In Professor Dershowitz’s case, he is attempting to contend that the contents of the Shapira Strips (the things included as well as the things excluded) corresponds with just what scholars would expect for an early version of the book of Deuteronomy. I would counter that it is always precarious to argue that an inscription from the market must be considered ancient based on what we think a non-extant (!) proto-biblical text might have said! That’s putting the cart before the horse in all sorts of ways.


I will be including a long discussion of the Shapira Strips in my forthcoming volume entitled (tentatively), Pious Forgeries: Forging History in the Ancient World of the Bible & the Modern World of Biblical Studies. Eerdmans Publishing Company. Forthcoming. I look forward to continuing this conversation, and to providing additional, detailed evidence against the Shapira Strips.


Christopher Rollston (Rollston@gwu.edu)

For Further Reading:

“Non-Provenanced Epigraphs I: Pillaged Antiquities, Northwest Semitic Forgeries, and Protocols for Laboratory Tests.” Maarav 10 (2003): 135-193.

“Non-Provenanced Epigraphs II: The Status of Non-Provenanced Epigraphs within the Broader Corpus of Northwest Semitic.” Maarav 11 (2004): 57-79.

“Navigating the Epigraphic Storm: A Palaeographer Reflects on Inscriptions from the Market.”  Near Eastern Archaeology 68 (2005): 69-72.

“The Antiquities Market, Sensationalized Textual Data, and Modern Forgeries.” Co-authored with Andrew Vaughn. Near Eastern Archaeology 68 (2005): 61-69.

“The Public Display of Forgeries: A Desideratum for Museums and Collections.”  Written with Heather Dana Davis Parker. Near Eastern Archaeology 68 (2005): 75.

“Who Wrote the Torah according to the Torah?” TheTorah.com (August 2017). https://www.thetorah.com/article/who-wrote-the-torah-according-to-the-torah

“Forging History: From Antiquity to the Modern Period.” Pp. 176-197 in Archaeologies of Text: Archaeology, Technology, and Ethics, eds. Matthew Rutz and Morag Kersel.  Joukowsky Institute Publication Series of Brown University, Oxbow Books, 2014.

“The Ivory Pomegranate: The Anatomy of a Probable Modern Forgery.” Pp. 238-252 in Epigraphy, Philology and the Hebrew Bible: Methodological Perspectives on Philological and Comparative Study of the Hebrew Bible in Honor of Jo Ann Hackett, eds. Jeremy M. Hutton and Aaron D. Rubin. Atlanta: Society of Biblical Literature, 2015.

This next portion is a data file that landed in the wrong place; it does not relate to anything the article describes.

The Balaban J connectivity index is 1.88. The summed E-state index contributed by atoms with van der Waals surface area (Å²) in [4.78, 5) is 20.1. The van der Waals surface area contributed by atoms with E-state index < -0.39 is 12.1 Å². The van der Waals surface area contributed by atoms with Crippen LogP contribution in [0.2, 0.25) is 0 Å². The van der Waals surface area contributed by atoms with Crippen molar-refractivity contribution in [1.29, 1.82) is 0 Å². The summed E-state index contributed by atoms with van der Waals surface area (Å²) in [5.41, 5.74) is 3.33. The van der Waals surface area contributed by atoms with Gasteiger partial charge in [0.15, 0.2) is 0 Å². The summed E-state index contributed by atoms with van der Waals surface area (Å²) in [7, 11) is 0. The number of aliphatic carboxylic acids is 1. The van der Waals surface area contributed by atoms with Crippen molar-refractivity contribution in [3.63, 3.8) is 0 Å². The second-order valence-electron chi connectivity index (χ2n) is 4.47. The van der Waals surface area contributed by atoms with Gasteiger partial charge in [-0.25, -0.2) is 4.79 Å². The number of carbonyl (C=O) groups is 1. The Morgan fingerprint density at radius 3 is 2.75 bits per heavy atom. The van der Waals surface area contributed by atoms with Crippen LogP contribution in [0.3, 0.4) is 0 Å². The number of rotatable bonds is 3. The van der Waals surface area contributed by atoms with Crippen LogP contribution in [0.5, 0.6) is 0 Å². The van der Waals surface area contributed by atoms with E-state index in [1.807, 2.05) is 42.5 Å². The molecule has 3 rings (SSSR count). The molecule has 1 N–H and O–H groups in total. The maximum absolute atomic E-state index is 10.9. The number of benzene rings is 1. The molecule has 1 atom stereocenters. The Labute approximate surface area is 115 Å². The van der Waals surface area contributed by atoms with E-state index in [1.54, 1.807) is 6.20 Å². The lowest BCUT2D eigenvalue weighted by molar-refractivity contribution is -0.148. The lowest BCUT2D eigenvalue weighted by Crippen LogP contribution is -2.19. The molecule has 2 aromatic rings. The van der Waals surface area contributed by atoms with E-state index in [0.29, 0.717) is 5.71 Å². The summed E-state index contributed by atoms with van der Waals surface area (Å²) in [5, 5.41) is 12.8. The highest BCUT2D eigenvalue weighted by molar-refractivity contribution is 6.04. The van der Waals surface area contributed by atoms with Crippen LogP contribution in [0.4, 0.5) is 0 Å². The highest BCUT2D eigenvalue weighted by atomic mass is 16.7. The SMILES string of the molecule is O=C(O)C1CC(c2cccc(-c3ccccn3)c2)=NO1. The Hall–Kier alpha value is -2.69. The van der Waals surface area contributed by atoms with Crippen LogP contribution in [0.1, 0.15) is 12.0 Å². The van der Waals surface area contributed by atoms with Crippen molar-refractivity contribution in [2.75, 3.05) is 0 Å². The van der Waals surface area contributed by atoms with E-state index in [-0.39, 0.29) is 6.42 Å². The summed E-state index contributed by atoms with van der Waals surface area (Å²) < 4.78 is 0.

“The Bullae of Baruch ben Neriah the Scribe and the Seal of Ma‘adanah Daughter of the King: Epigraphic Forgeries of the 20th Century.” Pp. *79-90 (English) in Eretz Israel 32: The Joseph Naveh Volume, eds. Joseph Aviram, Shmuel Ahituv, et al. Jerusalem: Israel Exploration Society, 2016.

“The Putative Authenticity of the New ‘Jerusalem’ Papyrus Inscription: Methodological Caution as a Desideratum,” Pp. 321-330 in Rethinking Israel: Studies in the History and Archaeology of Ancient Israel in Honor of Israel Finkelstein, ed. Oded Lipschits. Winona Lake: Eisenbrauns, 2017.

Archaeology, Bible, Epigraphy , , , , , , , ,

32 Comments to “Deja Vu all over Again: The Antiquities Market, the Shapira Strips, Menahem Mansoor, and Idan Dershowitz”

  1. Thanks, Chris. We rely on you to smoke out the forgeries. It seems to me that the Shapira Strips not only emulate (inexactly) the Mesha script, but also emulate (inexactly) the orthography of the Mesha and Siloam inscriptions. The Strips’ orthography has some obvious “tells” of forgery. Like Mesha and Siloam, they have very few internal matres (with some surprising exceptions, like hwʾ and ʾyš, both written fully, unlike Mesha and Siloam). As for final matres, the Strips always have the 3ms pronominal suffix on singular nouns written with a waw (for -ō), never with he, although the latter is consistently used in pre-exilic orthography. I wondered why a forger would make the mistake of using post-exilic orthography in this position. Then I noted that Siloam has the odd form r’w, “his companion” (three times), perhaps indicating an unusual contraction. The forger may have thought this was the normal pre-exilic form in Hebrew. This misapprehension would explain this consistent error, which a recent forger wouldn’t make (having read Early Hebrew Orthography). I add my disappointment that Dershowitz doesn’t acknowledge this problem. He states instead (incorrectly) that the orthography “is similar, with only minor variations, to the monarchic epigraphic material.” There are many other problems in his arguments, but this one really stands out for me.

    • Thank you for these comments.

      I confess that I do not understand the relevance of the Siloam inscription. You say that the forger used the Siloam inscription’s רעו as a template, and yet the form of that very word in V is always רעהו, never רעו. (Benjamin Suchard has already noted on Twitter that the spelling רעהו in V undermines this point.)

      More fundamentally, barring time travel, I don’t see how an inscription discovered in 1880 could have served as the template for a (putative) forgery that was already extant in 1878.

      I look forward to your thoughts.